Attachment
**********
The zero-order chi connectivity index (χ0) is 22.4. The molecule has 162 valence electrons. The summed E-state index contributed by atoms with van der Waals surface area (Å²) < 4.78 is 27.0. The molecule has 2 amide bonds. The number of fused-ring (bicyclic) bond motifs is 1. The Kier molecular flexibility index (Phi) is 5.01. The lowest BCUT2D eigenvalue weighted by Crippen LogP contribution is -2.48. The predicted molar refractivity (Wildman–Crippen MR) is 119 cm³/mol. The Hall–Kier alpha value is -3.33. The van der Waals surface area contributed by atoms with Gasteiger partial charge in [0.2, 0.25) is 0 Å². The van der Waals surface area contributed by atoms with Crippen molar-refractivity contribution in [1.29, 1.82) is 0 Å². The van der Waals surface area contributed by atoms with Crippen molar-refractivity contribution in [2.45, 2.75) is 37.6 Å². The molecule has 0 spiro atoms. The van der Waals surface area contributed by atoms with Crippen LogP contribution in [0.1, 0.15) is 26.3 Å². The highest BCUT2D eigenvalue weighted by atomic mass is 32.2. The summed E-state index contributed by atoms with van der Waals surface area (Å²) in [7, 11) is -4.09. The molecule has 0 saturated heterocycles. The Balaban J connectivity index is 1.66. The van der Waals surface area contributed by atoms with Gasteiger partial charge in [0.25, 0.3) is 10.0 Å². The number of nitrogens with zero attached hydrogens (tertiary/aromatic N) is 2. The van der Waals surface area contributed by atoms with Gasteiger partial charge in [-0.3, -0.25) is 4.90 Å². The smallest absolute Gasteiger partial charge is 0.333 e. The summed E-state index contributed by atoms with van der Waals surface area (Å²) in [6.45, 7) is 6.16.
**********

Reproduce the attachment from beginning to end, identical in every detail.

The zero-order chi connectivity index (χ0) is 22.4. The molecule has 162 valence electrons. The summed E-state index contributed by atoms with van der Waals surface area (Å²) < 4.78 is 27.0. The molecule has 2 amide bonds. The number of fused-ring (bicyclic) bond motifs is 1. The Kier molecular flexibility index (Phi) is 5.01. The lowest BCUT2D eigenvalue weighted by Crippen LogP contribution is -2.48. The predicted molar refractivity (Wildman–Crippen MR) is 119 cm³/mol. The Hall–Kier alpha value is -3.33. The van der Waals surface area contributed by atoms with Gasteiger partial charge in [0.2, 0.25) is 0 Å². The van der Waals surface area contributed by atoms with Crippen molar-refractivity contribution in [1.29, 1.82) is 0 Å². The van der Waals surface area contributed by atoms with Crippen molar-refractivity contribution in [2.45, 2.75) is 37.6 Å². The molecule has 0 spiro atoms. The van der Waals surface area contributed by atoms with Crippen LogP contribution in [0.1, 0.15) is 26.3 Å². The highest BCUT2D eigenvalue weighted by atomic mass is 32.2. The summed E-state index contributed by atoms with van der Waals surface area (Å²) in [7, 11) is -4.09. The molecule has 0 saturated heterocycles. The Balaban J connectivity index is 1.66. The van der Waals surface area contributed by atoms with Gasteiger partial charge in [0.25, 0.3) is 10.0 Å². The number of nitrogens with zero attached hydrogens (tertiary/aromatic N) is 2. The van der Waals surface area contributed by atoms with Gasteiger partial charge in [-0.3, -0.25) is 4.90 Å². The smallest absolute Gasteiger partial charge is 0.333 e. The summed E-state index contributed by atoms with van der Waals surface area (Å²) in [6.45, 7) is 6.16.